Framing standards.

As a professional framer I can advise you on the appropriate level of framing for your work - and will know how to make even a modestly priced print look superb.

The Five Levels of Framing
You have a choice about how much or how little you want to safeguard your picture. There are Five Levels of Framing for you to choose from as the following summary explains:

  • Museum - The ultimate protection for your artwork
  • Conservation - Helping preserve your artwork for future generations
  • Commended - Guarantees a degree of protection, with design playing an important part
  • Budget - Visually pleasing, but offering no long-term protection
  • Minimum - Putting economy first

Ask me which level you should choose for YOU.

Why frame anything?

There are many reasons, here are a few:

to preserve a memory of a concert or event; to save a picture from a holiday long past; as a reminder of that time when that funny thing happened; to make that picture look really special; as a way of preserving a certificate that really made a difference to you; because it's less expensive than decorating the whole room(!); to make a gift out of your child's drawing or sentimental piece of art; because it creates a border between the picture (or object) and the surroundings; and it displays your prized artwork in a frame to protect it from harm and integrate it into the design of the whole room.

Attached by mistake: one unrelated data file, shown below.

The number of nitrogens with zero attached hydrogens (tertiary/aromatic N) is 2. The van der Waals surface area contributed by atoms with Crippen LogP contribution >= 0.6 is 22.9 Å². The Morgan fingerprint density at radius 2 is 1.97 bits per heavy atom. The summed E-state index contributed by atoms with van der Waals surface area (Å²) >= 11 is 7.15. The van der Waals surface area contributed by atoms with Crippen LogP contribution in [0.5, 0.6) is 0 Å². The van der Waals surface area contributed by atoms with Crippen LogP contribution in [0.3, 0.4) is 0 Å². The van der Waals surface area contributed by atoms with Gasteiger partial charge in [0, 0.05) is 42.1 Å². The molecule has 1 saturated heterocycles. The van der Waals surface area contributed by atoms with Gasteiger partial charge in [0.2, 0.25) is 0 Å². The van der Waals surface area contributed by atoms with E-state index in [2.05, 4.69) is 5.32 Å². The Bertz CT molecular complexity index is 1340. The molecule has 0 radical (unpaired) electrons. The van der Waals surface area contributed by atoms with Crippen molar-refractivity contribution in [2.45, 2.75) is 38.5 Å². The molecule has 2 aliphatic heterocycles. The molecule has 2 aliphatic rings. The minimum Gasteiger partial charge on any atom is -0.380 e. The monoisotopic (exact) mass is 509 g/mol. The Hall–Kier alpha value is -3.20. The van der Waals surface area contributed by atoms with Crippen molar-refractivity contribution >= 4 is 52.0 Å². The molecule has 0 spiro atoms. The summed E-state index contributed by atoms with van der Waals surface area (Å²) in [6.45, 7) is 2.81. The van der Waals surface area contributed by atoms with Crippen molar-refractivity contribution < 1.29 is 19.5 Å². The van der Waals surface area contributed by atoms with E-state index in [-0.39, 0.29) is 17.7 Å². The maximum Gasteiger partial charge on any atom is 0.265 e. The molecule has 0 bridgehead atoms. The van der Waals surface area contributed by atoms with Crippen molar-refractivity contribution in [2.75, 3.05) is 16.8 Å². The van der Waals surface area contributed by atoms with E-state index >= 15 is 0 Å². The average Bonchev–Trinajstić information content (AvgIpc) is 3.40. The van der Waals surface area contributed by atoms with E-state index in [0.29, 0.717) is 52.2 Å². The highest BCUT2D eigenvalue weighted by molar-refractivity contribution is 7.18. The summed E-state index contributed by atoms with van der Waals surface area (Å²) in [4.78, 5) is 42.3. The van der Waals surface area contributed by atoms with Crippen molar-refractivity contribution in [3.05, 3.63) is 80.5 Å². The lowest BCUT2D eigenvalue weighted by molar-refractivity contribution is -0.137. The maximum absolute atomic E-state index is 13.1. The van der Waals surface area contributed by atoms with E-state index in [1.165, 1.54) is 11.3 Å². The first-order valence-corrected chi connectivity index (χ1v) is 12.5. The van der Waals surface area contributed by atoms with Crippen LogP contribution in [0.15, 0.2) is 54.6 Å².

We frame things because it makes a difference; it makes things special!

Caring for your artwork at home.

Avoid Heat

Ideally pictures should not be hung above radiators. Extreme or rapid changes in temperature cause paper and wood to dry out and adhesives to fail.

Beware damp

Damp can cause pictures to ripple. If the ripples touch the glass, the picture might stick and be hard to remove. Damp also encourages fungal growth - likely to show as brown stains. Conservation framing can slow these effects, but it is always best to avoid hanging framed pictures in humid conditions. Allow six months before hanging pictures on newly plastered walls.

Eye-level display

Remember most pictures are designed to be viewed at eye-level. When hanging a group of pictures of different sizes align the top edges. Groups of pictures need not be hung in symmetrical patterns, but they should follow some sort of overall design. Try arranging them on the floor first.

Hang securely

Use two hooks on the wall, each set about a quarter of the way in from either side of the picture. Check that the cord, wire or other hanger you use is designed to support the weight of your artwork. Where safety is critical, in children's bedrooms, for example, ask me about security fittings and glazing.

A gentle clean

Dust frames or treat with a soft brush, rather than risk applying water or cleaning fluids. Don't use cleaning fluids or water on the varnished surface of oil paintings; again dust carefully. If cleaning fluids have to be used on the glass, apply them to a duster first (rather than spraying the glass directly); take care not to let the fluids touch the frame.


When transporting and moving pictures always pick them up with a hand on each side.  NEVER pick them up by the top edge alone.